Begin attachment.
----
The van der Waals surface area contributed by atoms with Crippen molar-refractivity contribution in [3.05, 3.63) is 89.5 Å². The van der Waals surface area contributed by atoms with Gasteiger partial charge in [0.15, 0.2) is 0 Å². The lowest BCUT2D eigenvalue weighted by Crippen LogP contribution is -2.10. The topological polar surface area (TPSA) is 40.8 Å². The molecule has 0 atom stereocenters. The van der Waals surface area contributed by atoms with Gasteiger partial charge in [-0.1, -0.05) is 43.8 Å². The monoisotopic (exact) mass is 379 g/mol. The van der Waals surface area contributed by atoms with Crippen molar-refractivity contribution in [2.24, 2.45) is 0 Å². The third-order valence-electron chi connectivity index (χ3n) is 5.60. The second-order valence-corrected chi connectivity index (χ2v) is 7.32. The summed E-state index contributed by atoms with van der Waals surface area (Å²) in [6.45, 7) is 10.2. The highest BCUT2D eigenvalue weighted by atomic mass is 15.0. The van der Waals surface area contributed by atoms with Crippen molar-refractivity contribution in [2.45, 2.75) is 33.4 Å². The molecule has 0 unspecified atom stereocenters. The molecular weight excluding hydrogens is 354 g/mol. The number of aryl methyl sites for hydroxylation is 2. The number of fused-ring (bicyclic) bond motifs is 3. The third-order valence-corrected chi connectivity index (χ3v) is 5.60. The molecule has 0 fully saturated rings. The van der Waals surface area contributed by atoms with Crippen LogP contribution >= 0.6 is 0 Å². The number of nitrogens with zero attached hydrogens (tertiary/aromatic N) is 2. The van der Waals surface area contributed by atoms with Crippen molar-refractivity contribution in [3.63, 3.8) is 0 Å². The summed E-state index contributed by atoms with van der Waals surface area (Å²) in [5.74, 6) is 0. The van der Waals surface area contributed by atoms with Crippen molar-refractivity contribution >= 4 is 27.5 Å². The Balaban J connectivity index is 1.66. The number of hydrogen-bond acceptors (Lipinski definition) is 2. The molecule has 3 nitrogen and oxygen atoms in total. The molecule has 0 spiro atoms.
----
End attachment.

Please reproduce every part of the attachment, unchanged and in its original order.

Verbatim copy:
The van der Waals surface area contributed by atoms with Crippen molar-refractivity contribution in [3.05, 3.63) is 89.5 Å². The van der Waals surface area contributed by atoms with Gasteiger partial charge in [0.15, 0.2) is 0 Å². The lowest BCUT2D eigenvalue weighted by Crippen LogP contribution is -2.10. The topological polar surface area (TPSA) is 40.8 Å². The molecule has 0 atom stereocenters. The van der Waals surface area contributed by atoms with Gasteiger partial charge in [-0.1, -0.05) is 43.8 Å². The monoisotopic (exact) mass is 379 g/mol. The van der Waals surface area contributed by atoms with Crippen molar-refractivity contribution in [2.24, 2.45) is 0 Å². The third-order valence-electron chi connectivity index (χ3n) is 5.60. The second-order valence-corrected chi connectivity index (χ2v) is 7.32. The summed E-state index contributed by atoms with van der Waals surface area (Å²) in [6.45, 7) is 10.2. The highest BCUT2D eigenvalue weighted by atomic mass is 15.0. The van der Waals surface area contributed by atoms with Crippen molar-refractivity contribution in [2.45, 2.75) is 33.4 Å². The molecule has 0 unspecified atom stereocenters. The molecular weight excluding hydrogens is 354 g/mol. The number of aryl methyl sites for hydroxylation is 2. The number of fused-ring (bicyclic) bond motifs is 3. The third-order valence-corrected chi connectivity index (χ3v) is 5.60. The molecule has 0 fully saturated rings. The van der Waals surface area contributed by atoms with Crippen LogP contribution >= 0.6 is 0 Å². The number of nitrogens with zero attached hydrogens (tertiary/aromatic N) is 2. The van der Waals surface area contributed by atoms with Crippen molar-refractivity contribution in [3.63, 3.8) is 0 Å². The summed E-state index contributed by atoms with van der Waals surface area (Å²) in [5.74, 6) is 0. The van der Waals surface area contributed by atoms with Crippen molar-refractivity contribution >= 4 is 27.5 Å². The Balaban J connectivity index is 1.66. The number of hydrogen-bond acceptors (Lipinski definition) is 2. The molecule has 3 nitrogen and oxygen atoms in total. The molecule has 0 spiro atoms.